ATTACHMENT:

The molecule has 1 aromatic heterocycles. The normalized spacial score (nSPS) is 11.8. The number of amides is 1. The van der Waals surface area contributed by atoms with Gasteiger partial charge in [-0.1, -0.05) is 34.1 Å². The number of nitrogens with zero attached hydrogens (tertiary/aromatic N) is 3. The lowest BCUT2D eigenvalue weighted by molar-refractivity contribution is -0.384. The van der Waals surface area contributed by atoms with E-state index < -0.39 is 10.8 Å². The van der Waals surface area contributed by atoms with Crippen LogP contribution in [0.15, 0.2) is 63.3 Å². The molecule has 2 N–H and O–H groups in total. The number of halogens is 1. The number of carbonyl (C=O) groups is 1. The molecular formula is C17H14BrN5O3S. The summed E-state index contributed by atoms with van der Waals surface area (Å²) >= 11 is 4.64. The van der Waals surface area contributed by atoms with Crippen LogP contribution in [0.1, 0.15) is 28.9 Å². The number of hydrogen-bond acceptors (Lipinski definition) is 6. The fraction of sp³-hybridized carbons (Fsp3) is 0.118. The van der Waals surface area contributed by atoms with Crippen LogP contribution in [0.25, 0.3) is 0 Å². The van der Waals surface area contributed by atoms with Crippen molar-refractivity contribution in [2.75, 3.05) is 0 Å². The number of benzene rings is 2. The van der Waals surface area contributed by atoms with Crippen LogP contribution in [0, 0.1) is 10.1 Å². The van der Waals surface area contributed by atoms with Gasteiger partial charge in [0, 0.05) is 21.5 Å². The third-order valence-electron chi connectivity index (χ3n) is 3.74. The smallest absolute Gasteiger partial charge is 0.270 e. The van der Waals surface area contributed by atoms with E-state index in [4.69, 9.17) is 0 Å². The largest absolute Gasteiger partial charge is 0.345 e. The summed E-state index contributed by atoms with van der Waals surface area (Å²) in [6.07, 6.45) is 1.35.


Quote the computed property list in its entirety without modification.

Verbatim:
The molecule has 1 aromatic heterocycles. The normalized spacial score (nSPS) is 11.8. The number of amides is 1. The van der Waals surface area contributed by atoms with Gasteiger partial charge in [-0.1, -0.05) is 34.1 Å². The number of nitrogens with zero attached hydrogens (tertiary/aromatic N) is 3. The lowest BCUT2D eigenvalue weighted by molar-refractivity contribution is -0.384. The van der Waals surface area contributed by atoms with E-state index < -0.39 is 10.8 Å². The van der Waals surface area contributed by atoms with Crippen LogP contribution in [0.15, 0.2) is 63.3 Å². The molecule has 2 N–H and O–H groups in total. The number of halogens is 1. The number of carbonyl (C=O) groups is 1. The molecular formula is C17H14BrN5O3S. The summed E-state index contributed by atoms with van der Waals surface area (Å²) >= 11 is 4.64. The van der Waals surface area contributed by atoms with Crippen LogP contribution in [0.1, 0.15) is 28.9 Å². The number of hydrogen-bond acceptors (Lipinski definition) is 6. The fraction of sp³-hybridized carbons (Fsp3) is 0.118. The van der Waals surface area contributed by atoms with Crippen LogP contribution in [0.25, 0.3) is 0 Å². The van der Waals surface area contributed by atoms with Crippen molar-refractivity contribution in [2.75, 3.05) is 0 Å². The number of benzene rings is 2. The van der Waals surface area contributed by atoms with Crippen LogP contribution in [0, 0.1) is 10.1 Å². The van der Waals surface area contributed by atoms with Gasteiger partial charge in [0, 0.05) is 21.5 Å². The third-order valence-electron chi connectivity index (χ3n) is 3.74. The smallest absolute Gasteiger partial charge is 0.270 e. The van der Waals surface area contributed by atoms with E-state index in [4.69, 9.17) is 0 Å². The largest absolute Gasteiger partial charge is 0.345 e. The summed E-state index contributed by atoms with van der Waals surface area (Å²) in [6.07, 6.45) is 1.35.